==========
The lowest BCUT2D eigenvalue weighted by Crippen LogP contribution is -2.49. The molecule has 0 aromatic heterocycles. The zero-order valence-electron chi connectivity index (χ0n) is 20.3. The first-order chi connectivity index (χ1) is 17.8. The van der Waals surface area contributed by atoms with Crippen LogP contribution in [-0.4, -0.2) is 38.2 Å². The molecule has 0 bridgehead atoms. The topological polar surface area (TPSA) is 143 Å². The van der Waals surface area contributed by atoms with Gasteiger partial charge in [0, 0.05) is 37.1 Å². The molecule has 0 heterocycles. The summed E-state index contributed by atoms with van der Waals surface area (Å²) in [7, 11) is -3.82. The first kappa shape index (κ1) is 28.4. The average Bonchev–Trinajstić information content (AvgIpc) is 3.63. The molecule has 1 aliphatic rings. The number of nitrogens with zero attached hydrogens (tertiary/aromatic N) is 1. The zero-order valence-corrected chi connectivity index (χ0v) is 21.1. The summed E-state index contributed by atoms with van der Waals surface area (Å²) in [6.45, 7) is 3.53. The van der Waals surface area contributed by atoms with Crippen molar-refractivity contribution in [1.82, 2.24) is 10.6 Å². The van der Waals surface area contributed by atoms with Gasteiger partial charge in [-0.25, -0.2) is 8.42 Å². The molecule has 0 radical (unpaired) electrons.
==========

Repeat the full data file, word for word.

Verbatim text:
The lowest BCUT2D eigenvalue weighted by Crippen LogP contribution is -2.49. The molecule has 0 aromatic heterocycles. The zero-order valence-electron chi connectivity index (χ0n) is 20.3. The first-order chi connectivity index (χ1) is 17.8. The van der Waals surface area contributed by atoms with Crippen LogP contribution in [-0.4, -0.2) is 38.2 Å². The molecule has 0 bridgehead atoms. The topological polar surface area (TPSA) is 143 Å². The van der Waals surface area contributed by atoms with Gasteiger partial charge in [0, 0.05) is 37.1 Å². The molecule has 0 heterocycles. The summed E-state index contributed by atoms with van der Waals surface area (Å²) in [7, 11) is -3.82. The first kappa shape index (κ1) is 28.4. The average Bonchev–Trinajstić information content (AvgIpc) is 3.63. The molecule has 1 aliphatic rings. The number of nitrogens with zero attached hydrogens (tertiary/aromatic N) is 1. The zero-order valence-corrected chi connectivity index (χ0v) is 21.1. The summed E-state index contributed by atoms with van der Waals surface area (Å²) in [6.45, 7) is 3.53. The van der Waals surface area contributed by atoms with Crippen molar-refractivity contribution in [1.82, 2.24) is 10.6 Å². The van der Waals surface area contributed by atoms with Gasteiger partial charge in [-0.25, -0.2) is 8.42 Å². The molecule has 0 radical (unpaired) electrons.